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‘It’s not just Israel on trial’: Bosnian war survivor’s support for genocide case

Arnesa Buljušmić-Kustura fears case against Serbia 30 years ago will become precedent and is calling on UN court to act

Arnesa Buljušmić-Kustura, whose relatives were among the 100,000 killed during the 1992-95 war. Photograph: Handout

After watching South Africa’s case against Israel at the UN court last week accusing the state of committing genocide in its military campaign in Gaza, Bosnian war survivor Arnesa Buljušmić-Kustura felt compelled to act.

As a child living under siege in Sarajevo, her relatives were among the 100,000 killed during the 1992-95 war. While her father survived being imprisoned in a concentration camp, the remains of other relatives have yet to be found. At the age of five, she recalls being shot at by a sniper while collecting water from aid trucks.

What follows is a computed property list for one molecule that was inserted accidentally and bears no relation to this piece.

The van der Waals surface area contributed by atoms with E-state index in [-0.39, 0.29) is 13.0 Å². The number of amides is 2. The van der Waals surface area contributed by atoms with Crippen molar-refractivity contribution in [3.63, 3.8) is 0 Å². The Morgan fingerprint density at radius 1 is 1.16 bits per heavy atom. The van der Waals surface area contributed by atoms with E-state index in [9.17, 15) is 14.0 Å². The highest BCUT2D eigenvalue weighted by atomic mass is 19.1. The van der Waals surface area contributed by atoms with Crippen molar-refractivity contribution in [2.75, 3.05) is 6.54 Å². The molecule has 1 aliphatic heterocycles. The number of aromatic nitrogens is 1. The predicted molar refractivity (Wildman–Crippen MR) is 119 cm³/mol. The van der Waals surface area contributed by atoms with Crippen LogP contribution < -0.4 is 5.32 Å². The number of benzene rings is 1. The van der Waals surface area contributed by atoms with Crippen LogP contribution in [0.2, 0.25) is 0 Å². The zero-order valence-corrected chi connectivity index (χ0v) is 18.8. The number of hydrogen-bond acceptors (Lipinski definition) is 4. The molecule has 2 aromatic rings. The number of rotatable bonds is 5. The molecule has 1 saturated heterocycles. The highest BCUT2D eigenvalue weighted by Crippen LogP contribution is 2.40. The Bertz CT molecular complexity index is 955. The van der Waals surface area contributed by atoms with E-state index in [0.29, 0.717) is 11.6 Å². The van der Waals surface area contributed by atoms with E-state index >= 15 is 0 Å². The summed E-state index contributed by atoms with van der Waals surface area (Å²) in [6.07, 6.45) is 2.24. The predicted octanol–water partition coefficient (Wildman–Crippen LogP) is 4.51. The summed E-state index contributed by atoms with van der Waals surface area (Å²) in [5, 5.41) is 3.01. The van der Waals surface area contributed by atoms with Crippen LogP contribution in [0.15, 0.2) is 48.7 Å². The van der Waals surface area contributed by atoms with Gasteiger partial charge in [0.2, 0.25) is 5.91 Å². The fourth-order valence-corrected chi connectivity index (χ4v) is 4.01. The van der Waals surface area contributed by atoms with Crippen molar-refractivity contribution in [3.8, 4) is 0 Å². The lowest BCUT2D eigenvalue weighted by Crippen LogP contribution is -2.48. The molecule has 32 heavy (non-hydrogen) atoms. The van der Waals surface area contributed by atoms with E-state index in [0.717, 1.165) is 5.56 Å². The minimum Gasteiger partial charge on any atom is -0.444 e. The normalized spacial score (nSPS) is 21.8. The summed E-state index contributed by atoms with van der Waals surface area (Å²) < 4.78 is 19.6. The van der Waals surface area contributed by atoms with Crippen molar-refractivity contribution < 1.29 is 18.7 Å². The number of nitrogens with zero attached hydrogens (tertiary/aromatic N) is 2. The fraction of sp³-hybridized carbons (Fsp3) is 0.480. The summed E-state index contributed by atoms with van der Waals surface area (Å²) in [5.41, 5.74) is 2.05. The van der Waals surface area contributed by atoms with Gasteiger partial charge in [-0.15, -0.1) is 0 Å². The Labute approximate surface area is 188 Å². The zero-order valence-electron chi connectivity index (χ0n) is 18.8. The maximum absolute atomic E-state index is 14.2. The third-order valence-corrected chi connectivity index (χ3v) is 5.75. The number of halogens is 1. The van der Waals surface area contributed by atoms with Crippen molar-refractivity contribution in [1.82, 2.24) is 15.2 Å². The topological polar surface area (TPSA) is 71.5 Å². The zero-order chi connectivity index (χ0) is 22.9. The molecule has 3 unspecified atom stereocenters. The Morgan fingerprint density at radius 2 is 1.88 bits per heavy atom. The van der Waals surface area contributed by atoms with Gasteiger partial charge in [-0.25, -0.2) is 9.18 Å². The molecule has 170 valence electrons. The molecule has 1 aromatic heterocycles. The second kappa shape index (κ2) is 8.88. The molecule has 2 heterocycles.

Reminded of the atrocities of the war and the Srebrenica genocide, she fears the landmark case brought against Serbia for genocide in The Hague decades ago – which found that genocide did take place in Srebrenica but cleared Serbia of direct intent to commit genocide – will become the precedent for other genocide cases.

“It is crazy that 30 years later we are still in the same position, having the same discussions,” said Buljušmić-Kustura, a genocide educator in London

“We’re really on the precipice right now where it is not just Israel that is on trial, in a way it is the entire international humanitarian law and the framework of it.”

After watching proceedings in The Hague last week, Buljušmić-Kustura has gathered more than 1,000 signatures from Bosnian genocide and war survivors across Bosnia, the US and the UK in an open letter to the international court of justice (ICJ). It calls on the UN court to prevent the repetition of history by implementing the “provisional measures” put forward by South Africa requiring actions, such as a ceasefire, to mitigate the risk of genocide.